Inspired by our 1989 Turn That Noise Down (TTND) articles, Jimmy Hunter takes a look ten years further back to the music of 1979. This time, he looks back at the Michael Jackson album Off the Wall...
Ok, before we start, I know this may be controversial to some. It is to me too but I’ve figured out a way I can review this album and whilst acknowledging the controversy that goes with it, also acknowledge the sheer brilliance of the production (Quincy Jones) and additional song writing (Rod Temperton). It’s a fine line and it’s a tricky balance and whilst accusations of hypocrisy may be aimed at me (I don’t listen to Wagner) … well, I have no answer except “I know”.
For the final TTND79 we’re listening to one of my favourite albums ever: Off The Wall by Michael Jackson.
I think it’s fair to say that the strongest tracks on this album are those penned by Jackson and Temperton: 6 in all, 3 each. The additional 4 tracks come from very talented writers but I don’t think they are in quite the same league. The album is produced by the legendary Quincy Jones and has all his trademarks, yet the song writing is so good that you can hear the writers’ own trade-mark-sh sounds – or is that (also) due to the amazing talents of the producer? Or perhaps a mixture of the two?
Don’t Stop ‘til You Get Enough – I do actually remember where and when for the first listen. Late 1979, late Saturday night driving from Dundee to Bridge of Cally listening to Radio 1 and the full album version started and I was ecstatic. The bassline is jumpy and rhythmic with a percussion tinkling higher notes. It wasn’t as big a hit in that whilst it charted world wide, it didn’t spend weeks and weeks atop the charts. That, though, does not an anthem make. I regard this as one of the best R&B/funk/disco records ever. Did Randy Jackson make that difference?
Rock With You – from Don’t Stop we slide into smooth silky R&B/funk with flowing harmonies – a Jackson trade mark, almost, in itself – and it’s not too slow as to stop the flow of side one. What it does is provide some delightful light and shade. Commercially successful at the start of 1980 it did just as well on the dancefloor.
Working Day and Night – a Jackson composition, a similar percussion as Don’t Stop but without Randy, yet simplified. A good track though and for me the hook is in the bass line: it’s infectious. A good melody and a galloping BPM keep this record going. A dancefloor hit and listening to it you can hear why.
Get On The Floor – penned by Louis Johnson of Brothers Johnson fame. I was shocked when I found out he died in 2015 at only 60 years old. He’s listed in the top 100 bassists of all time among many of my favourites. From the bass you do hear the Brothers Johnson sound and you also hear that from the mid-section
Get up won't you g'on down
Shake your body won't you g'on get down
This is classic Brother Johnson and adds something to the track. Never single release material but a solid album track that ranks well on side 1 of the album. Let’s face it, who didn’t listen to side 1 first? Disappointing to hear a substandard track on side 1!
Off The Wall – sung in a lower register this is actually my favourite album track. Why? The bass and rhythm, the vocal arrangements and the melody. The backing vocals feature largely again and they almost become not backing vocals. If you get me.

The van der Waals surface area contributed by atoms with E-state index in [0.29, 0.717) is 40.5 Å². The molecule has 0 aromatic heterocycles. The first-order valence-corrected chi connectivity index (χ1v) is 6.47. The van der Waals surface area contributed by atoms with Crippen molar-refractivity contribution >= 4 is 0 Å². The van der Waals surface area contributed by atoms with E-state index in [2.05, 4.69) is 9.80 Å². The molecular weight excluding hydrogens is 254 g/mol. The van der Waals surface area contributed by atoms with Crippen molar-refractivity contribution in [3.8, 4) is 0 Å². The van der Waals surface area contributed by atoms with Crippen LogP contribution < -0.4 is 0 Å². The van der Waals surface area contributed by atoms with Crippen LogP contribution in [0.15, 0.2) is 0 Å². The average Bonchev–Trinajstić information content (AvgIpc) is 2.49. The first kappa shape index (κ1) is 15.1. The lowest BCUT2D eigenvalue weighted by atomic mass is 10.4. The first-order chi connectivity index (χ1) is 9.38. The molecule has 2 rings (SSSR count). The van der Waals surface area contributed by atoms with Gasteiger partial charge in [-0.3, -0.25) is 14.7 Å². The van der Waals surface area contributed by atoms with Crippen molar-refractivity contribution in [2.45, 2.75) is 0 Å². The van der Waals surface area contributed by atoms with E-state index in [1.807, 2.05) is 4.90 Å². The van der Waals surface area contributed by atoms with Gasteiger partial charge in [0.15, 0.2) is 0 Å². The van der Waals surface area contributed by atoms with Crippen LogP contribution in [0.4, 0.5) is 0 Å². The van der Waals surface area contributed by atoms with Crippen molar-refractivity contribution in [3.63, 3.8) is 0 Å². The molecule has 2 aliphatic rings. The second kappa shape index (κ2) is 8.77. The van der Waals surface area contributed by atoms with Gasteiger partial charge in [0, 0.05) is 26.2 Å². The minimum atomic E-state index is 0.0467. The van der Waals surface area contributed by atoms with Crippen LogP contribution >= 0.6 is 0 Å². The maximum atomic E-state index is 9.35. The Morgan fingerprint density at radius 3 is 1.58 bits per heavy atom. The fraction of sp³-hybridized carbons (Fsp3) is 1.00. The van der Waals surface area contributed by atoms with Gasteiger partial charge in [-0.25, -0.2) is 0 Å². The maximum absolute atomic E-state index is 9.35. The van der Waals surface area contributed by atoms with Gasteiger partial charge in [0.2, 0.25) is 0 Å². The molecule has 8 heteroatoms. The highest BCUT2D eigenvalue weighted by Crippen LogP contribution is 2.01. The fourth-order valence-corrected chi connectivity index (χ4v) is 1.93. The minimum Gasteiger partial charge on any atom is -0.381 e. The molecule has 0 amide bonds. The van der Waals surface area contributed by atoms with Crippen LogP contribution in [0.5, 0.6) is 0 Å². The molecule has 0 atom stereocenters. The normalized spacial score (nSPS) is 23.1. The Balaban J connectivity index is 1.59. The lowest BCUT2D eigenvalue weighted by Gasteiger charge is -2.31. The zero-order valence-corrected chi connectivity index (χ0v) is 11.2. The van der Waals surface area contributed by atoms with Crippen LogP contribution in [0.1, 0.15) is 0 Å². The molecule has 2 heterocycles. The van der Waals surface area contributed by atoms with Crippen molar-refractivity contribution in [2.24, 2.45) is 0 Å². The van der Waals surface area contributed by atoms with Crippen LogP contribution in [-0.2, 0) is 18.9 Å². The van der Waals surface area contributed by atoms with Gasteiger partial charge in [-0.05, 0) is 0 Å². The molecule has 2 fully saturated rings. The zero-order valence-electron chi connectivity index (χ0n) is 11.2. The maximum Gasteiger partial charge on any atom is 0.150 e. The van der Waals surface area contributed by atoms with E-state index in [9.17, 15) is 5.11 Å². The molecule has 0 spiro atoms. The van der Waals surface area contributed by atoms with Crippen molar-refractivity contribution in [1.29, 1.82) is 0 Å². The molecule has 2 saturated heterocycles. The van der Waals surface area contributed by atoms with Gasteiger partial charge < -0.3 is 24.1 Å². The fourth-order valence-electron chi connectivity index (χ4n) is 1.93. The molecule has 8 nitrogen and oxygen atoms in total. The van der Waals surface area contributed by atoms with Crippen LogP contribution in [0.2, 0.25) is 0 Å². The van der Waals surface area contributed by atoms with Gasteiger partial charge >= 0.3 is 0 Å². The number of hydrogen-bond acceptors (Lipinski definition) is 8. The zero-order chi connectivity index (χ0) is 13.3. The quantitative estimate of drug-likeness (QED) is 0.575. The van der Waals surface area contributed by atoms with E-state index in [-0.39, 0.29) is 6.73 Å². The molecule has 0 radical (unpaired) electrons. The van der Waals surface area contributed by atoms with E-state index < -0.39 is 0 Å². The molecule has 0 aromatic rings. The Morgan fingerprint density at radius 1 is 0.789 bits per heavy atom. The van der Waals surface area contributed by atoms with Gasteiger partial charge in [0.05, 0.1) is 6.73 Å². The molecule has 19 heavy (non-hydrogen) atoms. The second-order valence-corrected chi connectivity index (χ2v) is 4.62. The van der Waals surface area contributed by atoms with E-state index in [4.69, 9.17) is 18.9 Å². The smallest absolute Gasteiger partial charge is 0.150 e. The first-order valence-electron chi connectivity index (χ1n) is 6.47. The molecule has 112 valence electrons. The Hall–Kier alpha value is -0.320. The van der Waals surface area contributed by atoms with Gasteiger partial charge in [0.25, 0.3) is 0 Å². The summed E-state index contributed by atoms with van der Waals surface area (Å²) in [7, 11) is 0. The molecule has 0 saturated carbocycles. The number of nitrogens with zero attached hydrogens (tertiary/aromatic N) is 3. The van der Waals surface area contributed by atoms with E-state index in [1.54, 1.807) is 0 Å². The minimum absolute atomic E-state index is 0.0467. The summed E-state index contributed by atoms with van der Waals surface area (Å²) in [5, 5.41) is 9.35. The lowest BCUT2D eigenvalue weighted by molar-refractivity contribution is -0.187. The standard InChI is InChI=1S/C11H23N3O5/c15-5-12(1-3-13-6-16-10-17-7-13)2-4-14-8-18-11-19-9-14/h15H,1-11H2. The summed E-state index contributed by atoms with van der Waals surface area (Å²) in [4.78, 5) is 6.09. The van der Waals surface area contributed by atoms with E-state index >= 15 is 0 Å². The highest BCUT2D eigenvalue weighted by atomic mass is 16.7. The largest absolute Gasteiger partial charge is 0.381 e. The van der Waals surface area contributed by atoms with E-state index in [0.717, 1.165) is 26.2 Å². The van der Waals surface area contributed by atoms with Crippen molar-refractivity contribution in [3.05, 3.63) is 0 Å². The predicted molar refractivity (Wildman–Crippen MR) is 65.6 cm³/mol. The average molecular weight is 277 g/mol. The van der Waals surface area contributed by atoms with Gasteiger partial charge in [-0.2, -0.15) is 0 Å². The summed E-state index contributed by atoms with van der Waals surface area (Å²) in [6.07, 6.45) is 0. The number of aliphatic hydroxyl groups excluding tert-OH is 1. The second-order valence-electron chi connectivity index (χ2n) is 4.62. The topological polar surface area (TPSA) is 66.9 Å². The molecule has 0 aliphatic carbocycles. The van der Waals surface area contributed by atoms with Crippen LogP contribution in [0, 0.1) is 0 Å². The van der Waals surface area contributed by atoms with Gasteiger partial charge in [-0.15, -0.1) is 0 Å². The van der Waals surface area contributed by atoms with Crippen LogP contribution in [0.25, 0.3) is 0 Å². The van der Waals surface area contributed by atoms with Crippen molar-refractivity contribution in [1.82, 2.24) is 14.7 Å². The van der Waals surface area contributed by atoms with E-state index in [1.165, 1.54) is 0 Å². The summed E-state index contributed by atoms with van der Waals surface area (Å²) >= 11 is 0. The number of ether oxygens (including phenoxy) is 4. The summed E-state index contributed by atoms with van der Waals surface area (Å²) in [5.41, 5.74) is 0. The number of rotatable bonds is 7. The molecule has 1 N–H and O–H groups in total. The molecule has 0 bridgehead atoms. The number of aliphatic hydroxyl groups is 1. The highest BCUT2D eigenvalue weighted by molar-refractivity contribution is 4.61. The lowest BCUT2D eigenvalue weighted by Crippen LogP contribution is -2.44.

Girlfriend – oh dear. A Paul McCartney effort that could have been anywhere between 1978 and 1983. It’s sugary, bland and dull – the lyrics are even worse. Innocuous but dull.
She’s Out of My Life – to quote the lyrics, “it cuts like a knife” through the album. It’s the token broken-hearted love song. Written by Tom Bahler (he and his brother John were part of the Wrecking Crew) this is the only thing of note he’s done solo and you don’t have to listen to closely to figure out why. Jackson’s warbling vocal is awful – he was not a ballad singer – yet the single did well (top 10) in the US so what do I know?!
I Can’t Help It – well it was written by Stevie Wonder and the only thing that’s missing from this record is his own voice. It’s always perplexed me that they really didn’t make this track different enough from Wonder might have done himself. It may have had an added edge. I don’t altogether dislike it as it’s nice background music but that’s it.
It’s The Falling In Love – a Carole Bayer Sager / David Foster effort and recorded by a number of other artists – features Patti Austin but not credited as a duet. I don’t think you’re left in any doubt about the song’s provenance. I thought it rather bland on the first few listens but I quite like it now.
Burn This Disco Out – listening to this you know that it’s what has become a signature Temperton composition. The rhythm and the harmonies are silky smooth and the bass line flows from jumpy to solid and back again (verse/chorus/instrumental etc).
We don’t know for sure if he ever did what he was accused of. After this album he embarked on years and years of facial reconstruction and (amateur) psychologists will be analysing this, along with the accusations, for years. He certainly appeared to be a damaged man but that in no way indicts him.
This album, and the 1981 release of The Jacksons’ Triumph, were peak Jackson output for me and subsequently my interest wandered elsewhere but both albums are firm favourites and that’s partly the reason I wanted to include this album in TTND79 – that and the fact that’s it’s simply a cracking record!
So, have a look at a live recording of Off The Wall from back in the day and enjoy the rhythm.
Image - Amazon